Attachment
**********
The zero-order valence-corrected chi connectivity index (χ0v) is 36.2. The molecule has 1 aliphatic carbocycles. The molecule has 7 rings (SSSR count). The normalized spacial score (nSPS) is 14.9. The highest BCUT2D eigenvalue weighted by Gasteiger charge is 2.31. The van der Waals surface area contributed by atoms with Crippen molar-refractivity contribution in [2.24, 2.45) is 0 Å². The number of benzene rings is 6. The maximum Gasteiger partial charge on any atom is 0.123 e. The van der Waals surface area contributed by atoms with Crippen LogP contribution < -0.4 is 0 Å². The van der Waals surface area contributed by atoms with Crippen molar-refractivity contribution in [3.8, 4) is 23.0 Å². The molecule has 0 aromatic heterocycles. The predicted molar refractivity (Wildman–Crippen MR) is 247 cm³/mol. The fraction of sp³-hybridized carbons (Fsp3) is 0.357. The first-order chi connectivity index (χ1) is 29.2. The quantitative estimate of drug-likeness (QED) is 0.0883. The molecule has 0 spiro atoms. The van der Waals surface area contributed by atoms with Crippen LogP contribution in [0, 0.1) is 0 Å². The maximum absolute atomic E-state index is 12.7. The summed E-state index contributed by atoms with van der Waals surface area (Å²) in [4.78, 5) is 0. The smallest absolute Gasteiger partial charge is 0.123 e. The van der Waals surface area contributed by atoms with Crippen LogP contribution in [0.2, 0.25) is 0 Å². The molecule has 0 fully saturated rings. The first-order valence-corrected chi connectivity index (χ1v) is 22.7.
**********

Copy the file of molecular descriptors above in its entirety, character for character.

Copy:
The zero-order valence-corrected chi connectivity index (χ0v) is 36.2. The molecule has 1 aliphatic carbocycles. The molecule has 7 rings (SSSR count). The normalized spacial score (nSPS) is 14.9. The highest BCUT2D eigenvalue weighted by Gasteiger charge is 2.31. The van der Waals surface area contributed by atoms with Crippen molar-refractivity contribution in [2.24, 2.45) is 0 Å². The number of benzene rings is 6. The maximum Gasteiger partial charge on any atom is 0.123 e. The van der Waals surface area contributed by atoms with Crippen LogP contribution < -0.4 is 0 Å². The van der Waals surface area contributed by atoms with Crippen molar-refractivity contribution in [3.8, 4) is 23.0 Å². The molecule has 0 aromatic heterocycles. The predicted molar refractivity (Wildman–Crippen MR) is 247 cm³/mol. The fraction of sp³-hybridized carbons (Fsp3) is 0.357. The first-order chi connectivity index (χ1) is 29.2. The quantitative estimate of drug-likeness (QED) is 0.0883. The molecule has 0 spiro atoms. The van der Waals surface area contributed by atoms with Crippen LogP contribution in [0, 0.1) is 0 Å². The maximum absolute atomic E-state index is 12.7. The summed E-state index contributed by atoms with van der Waals surface area (Å²) in [4.78, 5) is 0. The smallest absolute Gasteiger partial charge is 0.123 e. The van der Waals surface area contributed by atoms with Crippen LogP contribution in [0.2, 0.25) is 0 Å². The molecule has 0 fully saturated rings. The first-order valence-corrected chi connectivity index (χ1v) is 22.7.